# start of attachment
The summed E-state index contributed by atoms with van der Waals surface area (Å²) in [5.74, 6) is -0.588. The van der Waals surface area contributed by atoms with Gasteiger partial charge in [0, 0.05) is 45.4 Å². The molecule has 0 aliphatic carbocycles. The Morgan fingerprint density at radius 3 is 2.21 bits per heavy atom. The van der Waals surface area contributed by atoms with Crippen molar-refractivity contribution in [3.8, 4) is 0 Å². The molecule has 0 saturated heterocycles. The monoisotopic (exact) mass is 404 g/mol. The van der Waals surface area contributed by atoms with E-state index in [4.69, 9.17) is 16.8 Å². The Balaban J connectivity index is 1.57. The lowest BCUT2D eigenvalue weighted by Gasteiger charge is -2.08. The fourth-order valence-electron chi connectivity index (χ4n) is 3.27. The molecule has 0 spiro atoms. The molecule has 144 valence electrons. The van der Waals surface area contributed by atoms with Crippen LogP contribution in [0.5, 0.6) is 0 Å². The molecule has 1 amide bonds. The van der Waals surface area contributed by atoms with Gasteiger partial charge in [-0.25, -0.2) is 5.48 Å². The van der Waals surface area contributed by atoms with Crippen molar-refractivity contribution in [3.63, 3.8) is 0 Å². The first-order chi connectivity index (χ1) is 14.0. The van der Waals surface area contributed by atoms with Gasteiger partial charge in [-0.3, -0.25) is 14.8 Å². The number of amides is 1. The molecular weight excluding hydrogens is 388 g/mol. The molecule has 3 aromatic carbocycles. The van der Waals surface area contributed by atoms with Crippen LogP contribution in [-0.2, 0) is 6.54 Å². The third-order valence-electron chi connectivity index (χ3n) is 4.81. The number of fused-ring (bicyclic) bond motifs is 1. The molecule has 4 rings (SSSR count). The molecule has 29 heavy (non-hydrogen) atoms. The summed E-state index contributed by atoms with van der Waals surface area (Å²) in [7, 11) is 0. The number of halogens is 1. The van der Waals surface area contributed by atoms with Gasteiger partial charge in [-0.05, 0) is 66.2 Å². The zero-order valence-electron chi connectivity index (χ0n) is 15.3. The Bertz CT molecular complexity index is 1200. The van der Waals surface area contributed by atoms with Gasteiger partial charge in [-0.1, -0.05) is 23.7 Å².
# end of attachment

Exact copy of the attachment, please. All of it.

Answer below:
The summed E-state index contributed by atoms with van der Waals surface area (Å²) in [5.74, 6) is -0.588. The van der Waals surface area contributed by atoms with Gasteiger partial charge in [0, 0.05) is 45.4 Å². The molecule has 0 aliphatic carbocycles. The Morgan fingerprint density at radius 3 is 2.21 bits per heavy atom. The van der Waals surface area contributed by atoms with Crippen molar-refractivity contribution in [3.8, 4) is 0 Å². The molecule has 0 saturated heterocycles. The monoisotopic (exact) mass is 404 g/mol. The van der Waals surface area contributed by atoms with E-state index in [4.69, 9.17) is 16.8 Å². The Balaban J connectivity index is 1.57. The lowest BCUT2D eigenvalue weighted by Gasteiger charge is -2.08. The fourth-order valence-electron chi connectivity index (χ4n) is 3.27. The molecule has 0 spiro atoms. The molecule has 144 valence electrons. The van der Waals surface area contributed by atoms with Crippen LogP contribution in [0.5, 0.6) is 0 Å². The molecule has 1 amide bonds. The van der Waals surface area contributed by atoms with Gasteiger partial charge in [-0.25, -0.2) is 5.48 Å². The van der Waals surface area contributed by atoms with Crippen molar-refractivity contribution in [3.63, 3.8) is 0 Å². The first-order chi connectivity index (χ1) is 14.0. The van der Waals surface area contributed by atoms with Gasteiger partial charge in [-0.3, -0.25) is 14.8 Å². The number of amides is 1. The molecular weight excluding hydrogens is 388 g/mol. The molecule has 3 aromatic carbocycles. The van der Waals surface area contributed by atoms with Crippen LogP contribution in [-0.2, 0) is 6.54 Å². The third-order valence-electron chi connectivity index (χ3n) is 4.81. The number of fused-ring (bicyclic) bond motifs is 1. The molecule has 4 rings (SSSR count). The molecule has 29 heavy (non-hydrogen) atoms. The summed E-state index contributed by atoms with van der Waals surface area (Å²) in [7, 11) is 0. The number of halogens is 1. The van der Waals surface area contributed by atoms with Gasteiger partial charge in [-0.05, 0) is 66.2 Å². The zero-order valence-electron chi connectivity index (χ0n) is 15.3. The Bertz CT molecular complexity index is 1200. The van der Waals surface area contributed by atoms with Gasteiger partial charge in [-0.1, -0.05) is 23.7 Å².